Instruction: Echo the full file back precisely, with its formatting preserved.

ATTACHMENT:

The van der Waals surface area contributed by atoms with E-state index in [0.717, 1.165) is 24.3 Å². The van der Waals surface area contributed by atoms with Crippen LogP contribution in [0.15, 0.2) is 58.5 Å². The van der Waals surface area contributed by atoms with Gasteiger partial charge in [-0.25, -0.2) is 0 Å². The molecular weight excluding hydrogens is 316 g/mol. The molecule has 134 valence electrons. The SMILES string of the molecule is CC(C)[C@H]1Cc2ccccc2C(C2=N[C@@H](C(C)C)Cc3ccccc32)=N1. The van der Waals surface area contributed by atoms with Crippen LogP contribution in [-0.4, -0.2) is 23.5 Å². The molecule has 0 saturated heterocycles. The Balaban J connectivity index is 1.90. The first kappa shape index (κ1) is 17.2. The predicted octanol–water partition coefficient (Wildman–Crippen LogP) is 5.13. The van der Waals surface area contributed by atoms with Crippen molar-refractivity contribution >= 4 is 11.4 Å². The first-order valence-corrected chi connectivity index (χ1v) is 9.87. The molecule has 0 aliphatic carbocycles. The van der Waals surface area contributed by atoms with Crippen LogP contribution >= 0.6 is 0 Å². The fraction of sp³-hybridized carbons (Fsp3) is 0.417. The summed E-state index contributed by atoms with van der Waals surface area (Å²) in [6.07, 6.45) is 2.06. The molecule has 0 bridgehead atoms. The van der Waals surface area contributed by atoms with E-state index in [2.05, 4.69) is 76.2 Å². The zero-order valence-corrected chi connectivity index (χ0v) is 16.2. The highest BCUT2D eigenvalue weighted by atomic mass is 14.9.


The van der Waals surface area contributed by atoms with E-state index in [0.717, 1.165) is 24.3 Å². The van der Waals surface area contributed by atoms with Crippen LogP contribution in [0.15, 0.2) is 58.5 Å². The van der Waals surface area contributed by atoms with Gasteiger partial charge in [-0.25, -0.2) is 0 Å². The molecular weight excluding hydrogens is 316 g/mol. The molecule has 134 valence electrons. The SMILES string of the molecule is CC(C)[C@H]1Cc2ccccc2C(C2=N[C@@H](C(C)C)Cc3ccccc32)=N1. The van der Waals surface area contributed by atoms with Crippen LogP contribution in [-0.4, -0.2) is 23.5 Å². The molecule has 0 saturated heterocycles. The Balaban J connectivity index is 1.90. The first kappa shape index (κ1) is 17.2. The predicted octanol–water partition coefficient (Wildman–Crippen LogP) is 5.13. The van der Waals surface area contributed by atoms with Crippen molar-refractivity contribution >= 4 is 11.4 Å². The first-order valence-corrected chi connectivity index (χ1v) is 9.87. The molecule has 0 aliphatic carbocycles. The van der Waals surface area contributed by atoms with Crippen LogP contribution >= 0.6 is 0 Å². The fraction of sp³-hybridized carbons (Fsp3) is 0.417. The summed E-state index contributed by atoms with van der Waals surface area (Å²) in [6.07, 6.45) is 2.06. The molecule has 0 bridgehead atoms. The van der Waals surface area contributed by atoms with E-state index in [2.05, 4.69) is 76.2 Å². The zero-order valence-corrected chi connectivity index (χ0v) is 16.2. The highest BCUT2D eigenvalue weighted by atomic mass is 14.9.